Every night for two months, when he comes home from work, I jump up and down, we grab hands and jump together, then he makes us a big salad or two bowls of gnocchi or fish filets.
When I ask him when he knew he loved me, he recounts that same moment in the hotel room after our second night in Amnesia.
When I greet Alex again over curryworst in his childhood friend’s “garten,” I bite his finger.
I fly back in November, since my friends and family are still in New York and I have some work to do in the U.S. But I hug every one of Lukas’s friends and family members goodbye before flying back to the U.S. I also barely cry. This time, I know I’ll see all of them again.
And I will. My return flight to Germany leaves in January, and so does his — because he’s spending the holidays at my parents’ house in New York.
We don’t have plans to live together permanently just yet, but that hasn’t stopped us from fantasizing about getting a cat named Knuffelberen (“huggy bear” in German) and watching many instructional videos preparing us to walk it on a leash.
Over the three years before we’d met, I’d been juggling countless dating apps, singles events, and bad dates in hopes of finding a relationship in New York. But as it turned out, “a pill in Ibiza,” as the song goes, was what the doctor ordered. It appears there’s no rhyme or reason to this stuff.
But there is one change I can identify that helped me find love faster in two days than I had in years: I didn’t follow the rules. Every step along the way, I did something that went against the dating advice I’d received throughout my life — and that many women receive throughout theirs.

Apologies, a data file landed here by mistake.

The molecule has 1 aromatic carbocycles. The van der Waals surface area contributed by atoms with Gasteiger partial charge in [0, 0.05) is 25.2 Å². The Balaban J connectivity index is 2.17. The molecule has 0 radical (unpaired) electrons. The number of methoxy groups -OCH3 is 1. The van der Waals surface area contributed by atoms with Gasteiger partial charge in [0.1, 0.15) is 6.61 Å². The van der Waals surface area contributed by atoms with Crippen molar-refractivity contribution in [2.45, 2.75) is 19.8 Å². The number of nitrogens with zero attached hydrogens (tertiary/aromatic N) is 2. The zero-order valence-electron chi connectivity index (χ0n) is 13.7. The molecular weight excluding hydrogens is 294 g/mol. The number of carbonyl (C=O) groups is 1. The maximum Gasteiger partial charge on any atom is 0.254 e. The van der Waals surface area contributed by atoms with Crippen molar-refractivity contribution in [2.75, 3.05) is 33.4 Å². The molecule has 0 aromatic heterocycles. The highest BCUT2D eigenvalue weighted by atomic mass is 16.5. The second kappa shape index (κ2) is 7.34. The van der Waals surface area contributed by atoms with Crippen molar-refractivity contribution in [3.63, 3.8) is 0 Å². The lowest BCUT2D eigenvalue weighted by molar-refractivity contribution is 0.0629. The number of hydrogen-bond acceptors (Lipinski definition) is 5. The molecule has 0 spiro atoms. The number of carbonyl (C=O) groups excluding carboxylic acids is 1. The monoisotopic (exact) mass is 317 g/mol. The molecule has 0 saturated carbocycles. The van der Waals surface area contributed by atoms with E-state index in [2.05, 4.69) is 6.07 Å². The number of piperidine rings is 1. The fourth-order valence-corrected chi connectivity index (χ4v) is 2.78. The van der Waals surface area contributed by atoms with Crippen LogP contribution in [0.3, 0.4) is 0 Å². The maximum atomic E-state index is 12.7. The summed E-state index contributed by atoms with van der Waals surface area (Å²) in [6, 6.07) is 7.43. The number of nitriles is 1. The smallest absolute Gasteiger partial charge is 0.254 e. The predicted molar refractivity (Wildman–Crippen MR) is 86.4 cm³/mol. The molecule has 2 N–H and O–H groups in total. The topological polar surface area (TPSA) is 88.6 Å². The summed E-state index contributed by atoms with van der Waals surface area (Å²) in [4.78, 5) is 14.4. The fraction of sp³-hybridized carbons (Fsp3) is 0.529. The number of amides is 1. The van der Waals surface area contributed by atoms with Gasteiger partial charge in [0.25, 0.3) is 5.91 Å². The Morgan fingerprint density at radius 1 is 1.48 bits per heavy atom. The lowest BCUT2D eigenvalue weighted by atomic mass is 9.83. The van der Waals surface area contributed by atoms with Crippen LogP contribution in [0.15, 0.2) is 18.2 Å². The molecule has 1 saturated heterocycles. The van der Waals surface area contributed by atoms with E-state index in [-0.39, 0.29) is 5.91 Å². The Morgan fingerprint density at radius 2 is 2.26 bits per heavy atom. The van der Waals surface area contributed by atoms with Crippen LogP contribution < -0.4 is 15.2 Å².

I told a stranger he was sexy and I wanted to go home with him and gave him a run-down on consent. I asked for his contact info after what was “supposed” to be a one-night stand. I welcomed a near-stranger from another country into my apartment. I told him I loved him less than a month after meeting. I left home for a city I knew nothing about for someone I was newly dating and lived with him for two months straight.
I didn’t worry about giving him too much power or being too easy or impulsive or vulnerable or getting rejected or getting too attached. I couldn’t get myself to care about any of these things. It all seemed trivial.
You can do absurd things for love. For yourself.
So, I can’t offer much advice other than, fuck those voices in your head that start sentences with “you can’t just.” Because I’m living proof you can just. You can do absurd things for love. For yourself. If I’d been opposed to doing anything absurd, I would’ve let him get away.
Not that I’d recommend using “Can I bite you?” as a pickup line. But I’m pretty damn fortunate that worked out so well for me.
Names have been changed.